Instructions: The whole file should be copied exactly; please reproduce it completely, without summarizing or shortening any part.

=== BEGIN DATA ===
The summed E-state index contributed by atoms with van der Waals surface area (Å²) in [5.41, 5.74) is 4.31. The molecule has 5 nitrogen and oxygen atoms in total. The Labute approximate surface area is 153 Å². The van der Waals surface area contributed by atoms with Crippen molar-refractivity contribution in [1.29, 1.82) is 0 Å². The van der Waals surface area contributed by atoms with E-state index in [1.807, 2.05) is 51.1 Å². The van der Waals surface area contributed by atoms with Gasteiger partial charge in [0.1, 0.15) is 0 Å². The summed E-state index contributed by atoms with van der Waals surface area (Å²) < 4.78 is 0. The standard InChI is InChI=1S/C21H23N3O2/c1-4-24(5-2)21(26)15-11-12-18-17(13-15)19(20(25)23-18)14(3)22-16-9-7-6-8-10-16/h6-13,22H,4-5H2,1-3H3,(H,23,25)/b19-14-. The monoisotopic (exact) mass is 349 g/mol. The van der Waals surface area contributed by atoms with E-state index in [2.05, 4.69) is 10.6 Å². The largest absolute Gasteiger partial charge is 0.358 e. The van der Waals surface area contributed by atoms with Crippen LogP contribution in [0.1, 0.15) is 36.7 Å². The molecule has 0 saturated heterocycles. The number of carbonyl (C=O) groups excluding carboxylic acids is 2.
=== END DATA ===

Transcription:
The summed E-state index contributed by atoms with van der Waals surface area (Å²) in [5.41, 5.74) is 4.31. The molecule has 5 nitrogen and oxygen atoms in total. The Labute approximate surface area is 153 Å². The van der Waals surface area contributed by atoms with Crippen molar-refractivity contribution in [1.29, 1.82) is 0 Å². The van der Waals surface area contributed by atoms with E-state index in [1.807, 2.05) is 51.1 Å². The van der Waals surface area contributed by atoms with Gasteiger partial charge in [0.1, 0.15) is 0 Å². The summed E-state index contributed by atoms with van der Waals surface area (Å²) < 4.78 is 0. The standard InChI is InChI=1S/C21H23N3O2/c1-4-24(5-2)21(26)15-11-12-18-17(13-15)19(20(25)23-18)14(3)22-16-9-7-6-8-10-16/h6-13,22H,4-5H2,1-3H3,(H,23,25)/b19-14-. The monoisotopic (exact) mass is 349 g/mol. The van der Waals surface area contributed by atoms with E-state index in [2.05, 4.69) is 10.6 Å². The largest absolute Gasteiger partial charge is 0.358 e. The van der Waals surface area contributed by atoms with Crippen LogP contribution in [0.1, 0.15) is 36.7 Å². The molecule has 0 saturated heterocycles. The number of carbonyl (C=O) groups excluding carboxylic acids is 2.